FORMER neighbours of a victim who suffered gruesome injuries to his genital area do not believe the act was revenge for sexual misdemeanours.
Police say the whole of Stephen Prudhoe's private parts were hacked off with a sharp instrument and people are naturally jumping to conclusions about why.
But Pat Paddock and her granddaughter Charlotte Hickey, 17, who lived next door to Mr Prudhoe for many years, have rejected claims he was involved in anything seedy.
Charlotte, who now lives in Maple Grove, Hoole, said: 'I used to go round there as a little kid and he didn't do anything to me.' Asked whether he might have harmed other youngsters, she insisted emphatically: 'No way.'
Commenting on the attack, she added: 'He must have been really frightened. It just makes you feel sick.'
Her grandmother Pat, who raised Charlotte, said: 'He had girlfriends. He had relationships with women.
'I couldn't imagine Steve interfering with kids. He was an ordinary healthy heterosexual as opposed to an ordinary healthy homosexual.'
Ms Paddock, who lived in Adelaide Road opposite Mr Prudhoe's old home in Roeburn Rise, said: 'Being ill he would stay in a lot. His best friends went round, of course.'
She recalled the victim's close relation-ship with his late father Sid. 'He was always with his dad. They would have a drink in The Byron. His dad died about 10 years ago.
'He was quiet but he really loved his rock music. He was always saying 'Come and listen to this'. He never went out of his way to join in with a group. He sat on his own or with his dad.
'He was heartbroken when his dad died but he got on with his life and carried on.'
She said Steve took voluntary redundancy from his job as a fitter at British Aerospace in Broughton when his dad died. He had a few temporary jobs at factories but generally earned less money and stopped going out as much.
Asked how she felt on hearing the sad news of Steve's demise, she said: 'I was shocked. He was the quietest person on earth.'
She added: 'It would take a hell of a lot to do that. It's obviously somebody with a screw loose. I think they have to be psychopath to do that.'
She dismissed claims that Steve, a cannabis smoker, could have owed money to a drug dealer who took revenge.
'He was not that sort of bloke. He was very cautious with his money.'
A current neighbour of Stephen Prudhoe, Barbara Boden, said: 'He wasn't a guy to make enemies. He was a funny bloke. If he could look down from wherever he is now he would think it was a joke. He would say I've never had this much attention in all my life.'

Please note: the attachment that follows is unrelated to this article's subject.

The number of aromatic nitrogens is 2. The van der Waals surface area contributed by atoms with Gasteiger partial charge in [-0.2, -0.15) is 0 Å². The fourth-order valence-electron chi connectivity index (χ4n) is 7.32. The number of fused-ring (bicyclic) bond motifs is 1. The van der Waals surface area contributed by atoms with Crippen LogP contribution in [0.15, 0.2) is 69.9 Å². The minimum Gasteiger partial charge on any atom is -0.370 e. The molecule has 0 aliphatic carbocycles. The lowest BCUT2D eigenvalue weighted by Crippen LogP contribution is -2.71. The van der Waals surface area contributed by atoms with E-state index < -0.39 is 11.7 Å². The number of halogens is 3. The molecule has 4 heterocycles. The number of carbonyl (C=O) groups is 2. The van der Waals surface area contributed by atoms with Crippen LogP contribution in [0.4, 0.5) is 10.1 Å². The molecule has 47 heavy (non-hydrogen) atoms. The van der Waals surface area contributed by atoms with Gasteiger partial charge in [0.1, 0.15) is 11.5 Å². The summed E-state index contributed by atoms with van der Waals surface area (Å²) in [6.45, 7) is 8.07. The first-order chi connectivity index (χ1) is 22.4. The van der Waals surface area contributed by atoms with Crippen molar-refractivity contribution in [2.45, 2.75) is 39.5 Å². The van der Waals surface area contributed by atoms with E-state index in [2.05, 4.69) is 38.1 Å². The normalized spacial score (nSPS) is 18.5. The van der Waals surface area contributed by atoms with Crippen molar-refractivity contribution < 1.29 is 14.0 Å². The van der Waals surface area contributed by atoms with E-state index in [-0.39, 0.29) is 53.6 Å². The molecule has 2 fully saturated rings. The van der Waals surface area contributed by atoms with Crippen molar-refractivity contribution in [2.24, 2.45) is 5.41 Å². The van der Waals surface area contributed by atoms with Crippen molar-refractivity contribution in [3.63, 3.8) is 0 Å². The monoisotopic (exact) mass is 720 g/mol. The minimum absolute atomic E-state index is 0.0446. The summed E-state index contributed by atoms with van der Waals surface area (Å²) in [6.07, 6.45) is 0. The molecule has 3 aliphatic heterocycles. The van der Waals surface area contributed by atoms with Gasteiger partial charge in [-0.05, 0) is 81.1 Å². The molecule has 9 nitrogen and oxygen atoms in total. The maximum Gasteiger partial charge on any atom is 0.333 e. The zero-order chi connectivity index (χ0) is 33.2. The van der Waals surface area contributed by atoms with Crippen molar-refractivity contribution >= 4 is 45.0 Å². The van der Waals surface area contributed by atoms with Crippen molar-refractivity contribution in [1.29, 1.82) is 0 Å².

She is mystified as to why anyone would want to hurt her friend and neighbour.
She used to call Mr Prudhoe the 'wild man of Borneo' because of his long hair and remembered advising him when he told her he had a date.
She and husband Pat looked out for Mr Prudhoe because they considered him a decent man with a few problems. They believe he went down hill after his dad died.
Next door neighbour Carol Pleasant, whose house adjoins that of victim Stephen Prudhoe, remembers hearing doors banging and his dog Milo barking in the days leading up to her neighbour's death.
Ms Pleasant is vague about the exact timing but remembered thinking the noise from next door was louder than usual.
She said: 'The dog was going mad for a few days and barking a lot. There were banging doors and thudding noises. The walls are not all that thick. But you don't normally hear it as much but I put him down to him not being well.'
The neighbours got on reasonably well but Ms Pleasant said there was some friction over her son Kirk, 17, playing the piano.
'He sometimes moaned about the piano,' she said. 'Even when he came round he was fairly calm. He never raised his voice at all.'
Ms Pleasant added: 'The last time I saw him he could hardly walk. He was staggering on the road. It was 9.30am. He didn't look well.'
'Nobody deserves that. They're a weirdo whoever has done this.'
Ms Pleasant said the thought that a killer may be on the loose was a scary feeling but at least the police van out-side was a comfort.
She felt sorry for the neighbour who discovered Mr Prudhoe's body. 'She must have been really shocked,' she said.